5 things we learned from Robin Wall Kimmerer

Thank you for joining us for last night’s INconversation with Robin Wall Kimmerer at the Eiteljorg Museum. We’re grateful to Robin and moderator Felica Ahasteen-Bryant, director of Purdue University’s Native…

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Thank you for joining us for last night’s INconversation with Robin Wall Kimmerer at the Eiteljorg Museum. We’re grateful to Robin and moderator Felica Ahasteen-Bryant, director of Purdue University’s Native American Educational and Cultural Center, for their thoughtful exchange about the divine feminine, the unbreakable link between language and identity, traditional ecological knowledge and the power of gratitude.

As we like to do at Indiana Humanities, we’ve recapped the conversation below with “5 Things We Learned.” Here are some moments that stood out to us:

1. The power of women. As Sky Woman is a constant above, women are central to the life of communities. Kimmerer pointed out that the word for “elder woman” in Potawatomi also means “the ones who hold everything together.” She noted that in Anishinaabe culture, women have a particular responsibility for water, which Ahasteen-Bryant said was also true in Navajo culture. This link speaks to the life-giving and sustaining properties of both. Women, Kimmerer said, carry “a small mother earth in each of us. And so in these times of crisis, when we have lost our way, it is in part because we have been ignoring the divine feminine, we have been ignoring women’s ways of relationality and accountability to one another. For me, it is really gratifying to be in a time when it feels like the divine feminine is coming back into its own rightful power for healing, for healing people, for healing our relationship to the earth.”

2. Love languages. Kimmerer and Ahasteen-Bryant noted that languages carry within them the culture and history of their peoples, and so preserving them is a responsibility to the ancestors as well as the next generations. “It’s more than identity,” Kimmerer said. “It’s our worldview. …  English forces us to objectify the living world, whereas in Potawatomi, we refer to all members of creation with the same language, same grammar that we use for our own families because they’re our own families. So those kinds of worldview, that powerful frame shift that’s present in the language, is really precious.”

3. The language was simply asleep. Talk of language continued as they spoke about the suppression of indigenous tongues as a tool of colonization and assimilation. Kimmerer said, “support for language revitalization by the governments who tried to take our languages away from us is an essential act of healing and reparation. It’s the right thing to do.” With or without external help, communities are taking it upon themselves to keep their languages alive. “The real heart of it is happening in our communities, where people are breathing life into the language again.”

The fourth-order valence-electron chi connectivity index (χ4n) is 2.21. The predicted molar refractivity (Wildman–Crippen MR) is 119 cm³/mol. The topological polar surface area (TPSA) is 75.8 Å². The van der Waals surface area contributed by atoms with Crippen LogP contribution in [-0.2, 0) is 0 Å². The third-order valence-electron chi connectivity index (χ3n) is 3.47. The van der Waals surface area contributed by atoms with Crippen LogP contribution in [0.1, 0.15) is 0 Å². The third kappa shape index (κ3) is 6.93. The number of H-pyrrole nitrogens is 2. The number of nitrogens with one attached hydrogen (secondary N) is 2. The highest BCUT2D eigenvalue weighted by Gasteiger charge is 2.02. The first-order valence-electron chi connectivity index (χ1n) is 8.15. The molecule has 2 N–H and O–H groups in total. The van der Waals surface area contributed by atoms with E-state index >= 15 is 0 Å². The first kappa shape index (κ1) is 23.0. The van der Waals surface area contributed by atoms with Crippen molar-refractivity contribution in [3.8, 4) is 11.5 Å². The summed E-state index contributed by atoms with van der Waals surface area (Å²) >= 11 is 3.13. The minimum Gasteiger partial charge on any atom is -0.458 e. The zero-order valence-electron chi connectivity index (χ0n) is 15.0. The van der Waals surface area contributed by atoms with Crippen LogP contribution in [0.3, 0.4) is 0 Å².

4. Ways of knowing. Western science is the primary lens through which many generate knowledge and solve problems, but it isn’t the only way of seeing the world. Indigenous knowledge has always been here, but it is often dismissed as folklore by the Western world. “Traditional ecological knowledge is grounded in responsibility for knowledge, not just knowledge for knowledge’s sake. It’s grounded in our homelands, in our language, in our worldview,” Kimmerer said. They both referenced the Sloan Indigenous Graduate Partnership Program which supports education of the next generation of Native American students pursuing a master’s or PhD degree in diverse environmental sciences. “We invite young Native students to bring their whole selves to science, to not have to set aside cultural ways of knowing, but bring cultural ways of knowing into partnership with western science.”

5. The world is a gift. The overarching theme for the evening was gratitude, and Ahasteen-Bryant noted that the chapter “Allegiance to Gratitude” was her favorite in Braiding Sweetgrass. Gratitude is central to indigenous cultures, in relationships with plants, animals and each other. As educators, they both have been witness to an evolution in how their students approach the concept. “When you’re really deeply grateful, you understand that your life is completely contingent upon the lives of others, right? When you recognize that we are alive because of the gifts of other beings … when we understand the world as gift, we treat the world very, very differently. If we extend our gratitude to the living world, we will live in a really different way. It’s transformational.”

This INconversation was presented by Natalie Clayton, co-founder and broker, Maywright Property Co., and held in partnership with the Eiteljorg Museum and Herron School of Art.